The road into Betoiky at times looks more like a motor cross course than the national road that it is. But so goes life in Madagascar, things are how they are and you find a way to work with them, through them or you can stand still, defeated by your own sense of what “should be.”

Of the many lessons Madagascar has been trying to teach me, (I’m still a rather stubborn one.) the desire and reasonableness to focus on what is and what could be and less often on what should be is one of them.

I travel around this country a ton. (On average I travel no less than 2 weeks a month.) I see a great variety of landscape and almost as much diversity on the wealth and poverty scale, which unfortunately is much much more populated on the poverty end.

Interactive map on wealth and poverty in the world

But that’s not what Malagasy people want you to remember about Madagascar, Malagasy people want you to remember their love and hospitality not their poverty. And if you come to visit us here someone might just tell you those very words.


I’ve just returned from a trip to Betoiky and Bezaha. I accompanied a group from the USA, all Bishops, Pastors and members of the ELCA (Evangelical Lutheran Church in America) as they traveled to see their sister synods here in Madagascar. The contingent of 12 arrived together and traveled out in 4 different groups. I went with one group to an area of Madagascar I had not previously been. A less developed part, that would require us to fly to Toliara and drive another 5 – 6 hours on a road that made me temporarily thankful for a dry rainy season. (Though a good rain while we where there did make our return trip a bit more interesting.)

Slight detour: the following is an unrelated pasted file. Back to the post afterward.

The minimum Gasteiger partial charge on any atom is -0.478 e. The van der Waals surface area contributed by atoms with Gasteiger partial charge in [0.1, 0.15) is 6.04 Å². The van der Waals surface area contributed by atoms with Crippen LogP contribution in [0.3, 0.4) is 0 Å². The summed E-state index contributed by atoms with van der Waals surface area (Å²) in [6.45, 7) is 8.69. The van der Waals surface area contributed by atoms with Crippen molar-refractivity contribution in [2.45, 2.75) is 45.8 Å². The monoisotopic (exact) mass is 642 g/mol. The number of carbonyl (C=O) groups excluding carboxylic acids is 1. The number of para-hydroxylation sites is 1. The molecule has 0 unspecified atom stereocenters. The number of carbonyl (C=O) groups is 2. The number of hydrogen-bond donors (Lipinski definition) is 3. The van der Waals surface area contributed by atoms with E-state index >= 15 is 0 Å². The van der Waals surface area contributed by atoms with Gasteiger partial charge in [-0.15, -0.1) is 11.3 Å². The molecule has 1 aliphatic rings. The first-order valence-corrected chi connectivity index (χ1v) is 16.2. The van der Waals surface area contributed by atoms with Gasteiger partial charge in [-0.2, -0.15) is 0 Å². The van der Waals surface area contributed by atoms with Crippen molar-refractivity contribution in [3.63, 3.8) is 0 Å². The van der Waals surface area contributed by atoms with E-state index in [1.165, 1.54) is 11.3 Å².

The company of my American colleagues was at times reassuring and unsettling. Reassuring in my call as pastor and my faith in Jesus Christ. Unsettling in the striking difference between the life I come from and my life now, or at least how I think of the differences between these two that is unsettling. I, by no means have become Malagasy, but some Malagasy life and understanding has seeped in. Some of my understandings and personal defenses about the challenges and hardships here have had no choice but to develop in a particular way as I witness these challenges and hardships regularly.

In the part of the USA I know, we flatten hierarchies all the time, they still exist in places but not like many places here where everyone seems to understand exactly where they stand in the hierarchy. I found myself dumbfounded in one situation in particular during this trip. The US Bishop I was traveling with, willingly and decidedly took the far back seat of the SUV. The far back seat is what some might think of as for children, but the most honored guest of our contingent took it.

My brain imploded a little when he did, I knew not one of our hosts would understand it and would be troubled by it. And yes, our driver, the Malagasy Synod President (the Bishop’s equivalent in Madagascar) and the President’s wife were all very concerned and each had something to say about it. But the US Bishop stood by his assurance that his seat selection was definitely intentional. We made the trip onward, upending one Malagasy understanding of what “should be.” And I sat there trying to rationalize the cultural dichotomy in my own head and convince myself that the US Bishop did ultimately take the space to have a little space (which can often be a premium in Madagascar.)